David Latt’s “H.G. Wells’ War of the Worlds” (note the inclusion of the “H.G. Wells”) is not to be confused with the Steven Spielberg mega budget “War of the Worlds” (note the lack of inclusion of “H.G. Wells”), or even the British “War of the Worlds”. Mind you, not that anyone will mistake Latt’s version for the Spielberg version; or if they did, the first appearance of a shockingly rail-thin and white-haired C. Thomas Howell as our hero George Herbert will quickly dispel that notion. Made for a purported $1 million (couch change in comparison to Spielberg’s version), Latt’s “War of the Worlds” is a surprisingly good film, with above par performances and even decent special effects, three elements one rarely finds in direct-to-video fodder.
Howell stars as George, an astronomer on his way to work when meteorites crash to Earth, unleashing giant alien crab-like robot walkers onto an unsuspecting human population. Armed with green disintegration rays, killer green clouds, metal tentacles, and other weapons of mass destruction, the aliens commence the thrashing of the planet, destroying everything in sight. Through this backdrop death and destruction, George makes a desperate trek upstate to Washington D.C., where his wife and son were headed moments before the invasion. Although told that D.C. has been destroyed, George refuses to give up.
As the invasion continues unabated, the film’s primary focus remains on George and the people he meets along the way. Andrew Lauer as an injured soldier appears for a moment, then again later in the film; Rhett Giles as an Australian pastor whose conviction in God and faith slowly fades with each misery he comes across; and Jake Busey (“Starship Troopers”) as the maniacal Samuelson, a cross between a psychotic Patton and a Section H. Through it all, we see the war from George’s point of view. Well actually it’s not much of a war; it’s a massacre, and the human race looks doomed.
Knowing full well that he’s working with a limited budget, director David Latt makes great use of his resources by not spreading them too thin. The film is set primarily in the countryside, which makes it easier to contain the creation of mass devastation sprinkled throughout George’s route. (It’s only at the end that we see what has happened to a major city.) And despite the fact that a lot of the budget must have been spent on the special effects, the film’s aesthetics is impressive, giving the impression of being more expensive than its actual budget. There is little, if any, of that “cheap” look one expects from a movie with such an ambitious premise, further placing “War of the Worlds” in the category of direct-to-video films that deserves better than, well, going directly to video.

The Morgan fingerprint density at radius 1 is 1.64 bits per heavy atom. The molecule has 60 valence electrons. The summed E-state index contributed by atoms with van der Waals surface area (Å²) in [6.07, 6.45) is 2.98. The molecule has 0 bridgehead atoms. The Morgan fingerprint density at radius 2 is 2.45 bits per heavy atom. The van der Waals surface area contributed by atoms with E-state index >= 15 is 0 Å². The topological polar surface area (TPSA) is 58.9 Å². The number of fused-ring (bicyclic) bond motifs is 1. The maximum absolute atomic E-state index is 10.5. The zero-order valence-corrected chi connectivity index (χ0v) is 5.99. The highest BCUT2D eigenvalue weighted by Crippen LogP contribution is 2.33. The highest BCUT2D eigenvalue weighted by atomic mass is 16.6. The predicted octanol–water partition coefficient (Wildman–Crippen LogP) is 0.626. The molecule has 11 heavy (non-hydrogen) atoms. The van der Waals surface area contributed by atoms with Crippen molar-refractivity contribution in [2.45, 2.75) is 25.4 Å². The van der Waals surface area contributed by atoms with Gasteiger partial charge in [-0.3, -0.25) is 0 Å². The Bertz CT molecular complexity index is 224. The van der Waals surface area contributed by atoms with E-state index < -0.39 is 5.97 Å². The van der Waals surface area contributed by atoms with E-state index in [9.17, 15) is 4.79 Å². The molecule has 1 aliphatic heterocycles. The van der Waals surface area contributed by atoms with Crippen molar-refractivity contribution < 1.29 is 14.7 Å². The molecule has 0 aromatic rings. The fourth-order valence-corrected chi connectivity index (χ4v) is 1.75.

The film works best as a small movie about everyday people caught in an epic war beyond their control. To this end, Latt has made a concerted effort to concentrate on the characters, and in doing so makes us care about what happens to them. A particularly effective sequence has George and the Pastor trapped inside a house as the walkers go about their destructive march beyond the house’s caved in barriers. We never see the battle taking place beyond the house, but we can hear it, and are forced to wait it out along with George and the Pastor. It’s a brilliantly conceived and executed sequence, the kind that makes Latt’s “War of the Worlds” more than just a cash-in attempt to trick people waiting for Spielberg’s movie, a notion that one can’t help but conjure up when hearing about the film’s pedigree. (It used to be called “Invasion”, but was re-titled to take advantage of Spielberg’s looming film; also, the “Independence Day”-inspired cover art doesn’t help.)
Despite being much better than expected, the film does arouse some nitpicks. Rhett Ghiles’ Pastor quickly gets on one’s nerves, and after a while, you wish he would either kill himself or quit bitching already. Also, the young woman playing Howell’s wife is much too young; she looks to be in her ’20s, while Howell, with his white hair and thin frame, looks like a man in his ’50s. The better choice would have been to make the wife the daughter, so instead of going to D.C. to find his wife and son, George could just be looking for his children. And Jake Busey, following in crazy dad’s footsteps, plays crazy so well in the film that you have to wonder why those soldiers even followed this nutcase to begin with; he’s that obviously unhinged from frame one.
With the impending release of Spielberg’s version, Latt’s “War of the Worlds” will most likely disappear into the back shelves of video stores everywhere, which would be a terrible shame, as it’s a good movie with strong performances, especially from C. Thomas Howell, who despite looking frighteningly thin and frail (even before the aliens invade), delivers a powerful performance. The special effects are wisely kept to a minimum, and what we do see of the alien invaders are surprisingly well done. The film is also pretty gory, which isn’t surprising considering the aliens’ propensity for snatching victims off the ground with metal tentacles.
Do yourself a favor and take a chance with Latt’s movie. Even if you end up seeing Spielberg’s gazillion dollar budgeted film, go to your local video store and pick up Latt’s “War of the Worlds” anyway. It deserves your support.
David Michael Latt (director) / David Michael Latt, Carlos De Los Rios (screenplay)
CAST: C. Thomas Howell …. George Herbert
Rhett Giles …. Pastor Victor
Jake Busey …. Major Samuelson
Peter Greene …. Matt Herbert
Andrew Lauer …. Lt. Kerry Williams